"the idea of nations without a state, or nations 'before' the state, is thus a contradiction in terms, because a state always is implied in the historic framework of a national formation (even if not necessarily within the limits of its territory). But this contradiction is masked by the fact that national states, whose integrity suffers from internal conflicts that threaten its survival (regional conflicts, and especially class conflicts), project beneath their political existence to a preexisting 'ethnic' or 'popular' unity" (331)

In order to minimize these regional, class, and race conflicts, nation-states fabricate myths of origin that produce the illusion of shared ethnicity among all their inhabitants. In order to create these myths of origins, nation-states scour the historical period during which they were “formed” to find justification for their existence. They also create the illusion of shared ethnicity through linguistic communities. That is, when everyone has access to the same language, they feel as if they share an ethnicity. Balibar argues that "schooling is the principal institution which produces ethnicity as linguistic community" (351). In addition, this ethnicity is created through the "nationalization of the family," meaning that the state comes to perform certain functions that might traditionally be performed by the family, such as the regulation of marriages and administration of social security.

Bibliography[edit]

Works in French[edit]

  • 1965: Lire le Capital. With Louis Althusser et al.
  • 1974: Cinq Etudes du Matérialisme Historique.
  • 1976: Sur La Dictature du Prolétariat.
  • 1985: Spinoza et la politique.
  • 1988: Race, Nation, Classe. With Immanuel Wallerstein.
  • 1991: Écrits pour Althusser.
  • 1993: La philosophie de Marx.
  • 1997: La crainte des masses.
  • 1998: Droit de cité. Culture et politique en démocratie.
  • 1999: Sans-papiers: l’archaïsme fatal.
  • 2001: Nous, citoyens d’Europe? Les frontières, l’État, le peuple.
  • 2003: L'Europe, l'Amérique, la Guerre. Réflexions sur la médiation européenne.
  • 2005: Europe, Constitution, Frontière.
  • 2010: La proposition de l'égaliberté.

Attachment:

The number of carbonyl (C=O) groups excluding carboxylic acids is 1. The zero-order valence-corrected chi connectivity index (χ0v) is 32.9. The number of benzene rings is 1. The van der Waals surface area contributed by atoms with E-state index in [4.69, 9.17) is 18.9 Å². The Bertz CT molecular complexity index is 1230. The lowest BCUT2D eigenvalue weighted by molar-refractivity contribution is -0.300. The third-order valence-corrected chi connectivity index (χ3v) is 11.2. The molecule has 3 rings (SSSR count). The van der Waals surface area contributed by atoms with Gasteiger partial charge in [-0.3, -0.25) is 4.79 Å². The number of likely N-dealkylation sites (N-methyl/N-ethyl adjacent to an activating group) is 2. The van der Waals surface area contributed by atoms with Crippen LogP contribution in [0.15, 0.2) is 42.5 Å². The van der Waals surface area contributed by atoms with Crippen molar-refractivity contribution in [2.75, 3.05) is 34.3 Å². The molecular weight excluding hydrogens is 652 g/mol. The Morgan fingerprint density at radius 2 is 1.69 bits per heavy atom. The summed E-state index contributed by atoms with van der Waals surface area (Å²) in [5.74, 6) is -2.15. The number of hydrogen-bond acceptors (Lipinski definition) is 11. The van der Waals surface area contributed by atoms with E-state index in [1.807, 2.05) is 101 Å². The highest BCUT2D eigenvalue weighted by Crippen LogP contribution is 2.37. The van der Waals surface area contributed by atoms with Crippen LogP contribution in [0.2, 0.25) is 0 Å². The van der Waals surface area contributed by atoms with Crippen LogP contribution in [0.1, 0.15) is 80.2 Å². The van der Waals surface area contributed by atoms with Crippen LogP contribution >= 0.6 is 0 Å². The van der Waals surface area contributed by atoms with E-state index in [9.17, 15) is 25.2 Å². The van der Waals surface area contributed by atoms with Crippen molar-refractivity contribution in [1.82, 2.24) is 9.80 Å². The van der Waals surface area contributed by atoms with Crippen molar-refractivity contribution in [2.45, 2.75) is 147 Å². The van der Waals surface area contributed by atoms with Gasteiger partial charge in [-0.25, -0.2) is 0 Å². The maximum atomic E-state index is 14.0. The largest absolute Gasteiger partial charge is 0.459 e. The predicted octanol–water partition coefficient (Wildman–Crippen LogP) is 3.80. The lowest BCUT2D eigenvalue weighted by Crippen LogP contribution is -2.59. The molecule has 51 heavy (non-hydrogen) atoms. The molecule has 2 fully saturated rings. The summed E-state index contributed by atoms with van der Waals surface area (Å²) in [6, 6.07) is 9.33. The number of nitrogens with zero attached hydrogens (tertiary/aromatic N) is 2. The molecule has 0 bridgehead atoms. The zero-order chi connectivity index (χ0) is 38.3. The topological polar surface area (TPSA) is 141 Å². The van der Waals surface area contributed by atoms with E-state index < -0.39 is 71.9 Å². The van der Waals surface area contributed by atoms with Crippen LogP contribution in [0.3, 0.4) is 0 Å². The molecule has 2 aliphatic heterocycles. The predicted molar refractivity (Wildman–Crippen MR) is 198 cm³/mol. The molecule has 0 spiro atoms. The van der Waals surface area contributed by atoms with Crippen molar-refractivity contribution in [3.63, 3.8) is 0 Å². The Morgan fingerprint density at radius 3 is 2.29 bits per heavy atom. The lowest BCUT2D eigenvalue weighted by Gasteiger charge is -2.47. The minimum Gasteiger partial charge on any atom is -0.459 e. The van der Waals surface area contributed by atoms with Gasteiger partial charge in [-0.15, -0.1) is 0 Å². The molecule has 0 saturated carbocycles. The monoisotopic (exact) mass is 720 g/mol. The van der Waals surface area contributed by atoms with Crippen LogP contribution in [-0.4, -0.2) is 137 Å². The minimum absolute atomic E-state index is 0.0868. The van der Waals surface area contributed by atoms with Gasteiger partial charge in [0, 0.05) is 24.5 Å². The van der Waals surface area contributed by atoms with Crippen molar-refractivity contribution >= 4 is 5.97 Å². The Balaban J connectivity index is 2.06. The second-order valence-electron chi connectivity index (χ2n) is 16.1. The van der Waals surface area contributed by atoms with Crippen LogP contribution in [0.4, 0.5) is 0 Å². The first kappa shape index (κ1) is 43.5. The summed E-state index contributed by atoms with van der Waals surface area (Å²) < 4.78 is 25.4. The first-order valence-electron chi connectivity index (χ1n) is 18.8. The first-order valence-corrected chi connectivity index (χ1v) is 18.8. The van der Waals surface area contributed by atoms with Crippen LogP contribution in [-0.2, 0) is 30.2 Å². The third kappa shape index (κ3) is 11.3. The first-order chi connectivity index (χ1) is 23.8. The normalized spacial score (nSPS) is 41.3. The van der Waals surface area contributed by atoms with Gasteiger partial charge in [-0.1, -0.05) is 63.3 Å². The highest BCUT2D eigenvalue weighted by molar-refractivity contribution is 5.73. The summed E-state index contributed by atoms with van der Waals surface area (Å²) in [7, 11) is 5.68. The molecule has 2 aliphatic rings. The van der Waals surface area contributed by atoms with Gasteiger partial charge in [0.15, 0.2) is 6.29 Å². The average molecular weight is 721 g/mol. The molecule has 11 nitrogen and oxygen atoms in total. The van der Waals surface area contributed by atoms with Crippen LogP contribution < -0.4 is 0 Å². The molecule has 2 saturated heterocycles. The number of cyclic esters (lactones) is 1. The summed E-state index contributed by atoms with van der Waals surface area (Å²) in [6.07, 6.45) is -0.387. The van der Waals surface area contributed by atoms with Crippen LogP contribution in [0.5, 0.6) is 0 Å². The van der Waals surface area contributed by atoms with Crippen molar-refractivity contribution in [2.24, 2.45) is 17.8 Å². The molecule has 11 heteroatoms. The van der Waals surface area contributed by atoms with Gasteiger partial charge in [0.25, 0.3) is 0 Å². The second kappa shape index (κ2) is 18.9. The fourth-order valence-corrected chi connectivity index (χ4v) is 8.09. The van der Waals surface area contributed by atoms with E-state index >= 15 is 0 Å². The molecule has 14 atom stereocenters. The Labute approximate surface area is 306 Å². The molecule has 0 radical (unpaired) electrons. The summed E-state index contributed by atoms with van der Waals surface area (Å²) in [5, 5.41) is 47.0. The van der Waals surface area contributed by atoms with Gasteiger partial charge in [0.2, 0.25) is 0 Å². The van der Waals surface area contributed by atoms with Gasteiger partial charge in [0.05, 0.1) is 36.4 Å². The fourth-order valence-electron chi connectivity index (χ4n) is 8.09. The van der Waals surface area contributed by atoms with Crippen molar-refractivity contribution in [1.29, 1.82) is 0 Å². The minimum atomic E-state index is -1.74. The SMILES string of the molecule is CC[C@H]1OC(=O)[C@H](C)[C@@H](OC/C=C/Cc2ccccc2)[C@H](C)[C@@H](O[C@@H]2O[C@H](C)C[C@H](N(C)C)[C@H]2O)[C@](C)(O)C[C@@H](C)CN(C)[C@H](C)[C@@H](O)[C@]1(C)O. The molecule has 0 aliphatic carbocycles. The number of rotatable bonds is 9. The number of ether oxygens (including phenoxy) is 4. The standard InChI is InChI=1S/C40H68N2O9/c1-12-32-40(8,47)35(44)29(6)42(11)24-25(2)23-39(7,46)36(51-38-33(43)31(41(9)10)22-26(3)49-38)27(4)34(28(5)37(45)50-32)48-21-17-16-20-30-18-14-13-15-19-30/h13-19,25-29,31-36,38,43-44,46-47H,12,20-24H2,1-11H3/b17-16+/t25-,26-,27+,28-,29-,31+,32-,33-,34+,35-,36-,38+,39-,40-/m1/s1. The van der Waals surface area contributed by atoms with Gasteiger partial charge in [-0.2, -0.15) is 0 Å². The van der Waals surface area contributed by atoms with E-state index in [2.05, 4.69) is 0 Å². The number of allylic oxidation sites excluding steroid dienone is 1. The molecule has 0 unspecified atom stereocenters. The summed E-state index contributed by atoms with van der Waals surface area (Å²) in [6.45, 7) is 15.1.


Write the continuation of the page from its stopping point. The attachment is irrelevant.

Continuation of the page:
• 2010: Violence et Civilité.
  • 2011: Citoyen sujet et autres essais d'anthropologie philosophique.
  • 2012: Saeculum : Culture, religion, idéologie.

Selected translations[edit]

  • 1970: Reading Capital (London: NLB). With Louis Althusser. Trans. Ben Brewster.
  • 1977: On the Dictatorship of the Proletariat (London: NLB). Trans. Grahame Lock.
  • 1991: Race, Nation, Class: Ambiguous Identities (London & New York: Verso). With Immanuel Wallerstein. Trans. Chris Turner.
  • 1994: Masses, Classes, Ideas: Studies on Politics and Philosophy Before and After Marx (New York & London: Routledge). Trans. James Swenson.
  • 1995: The Philosophy of Marx (London & New York: Verso). Trans. Chris Turner.
  • 1998: Spinoza and Politics (London & New York: Verso). Trans. Peter Snowdon.
  • 2002: Politics and the Other Scene (London & New York: Verso). Trans. Christine Jones, James Swenson & Chris Turner.
  • 2004: We, the People of Europe? Reflections on Transnational Citizenship (Princeton & Oxford: Princeton University Press). Trans. James Swenson.
  • 2014: Equaliberty: Political Essays (Durham, NC: Duke University Press). Trans. James Ingram.

Online texts[edit]

References[edit]

  1. ^ Balibar, Etienne. “The Nation Form: History and Ideology.” Trans. Immanuel Wallerstein and Chris Turner Review (Fernand Braudel Center 13.3 (1990): 329-361.

External links[edit]

Archival collections[edit]

Other[edit]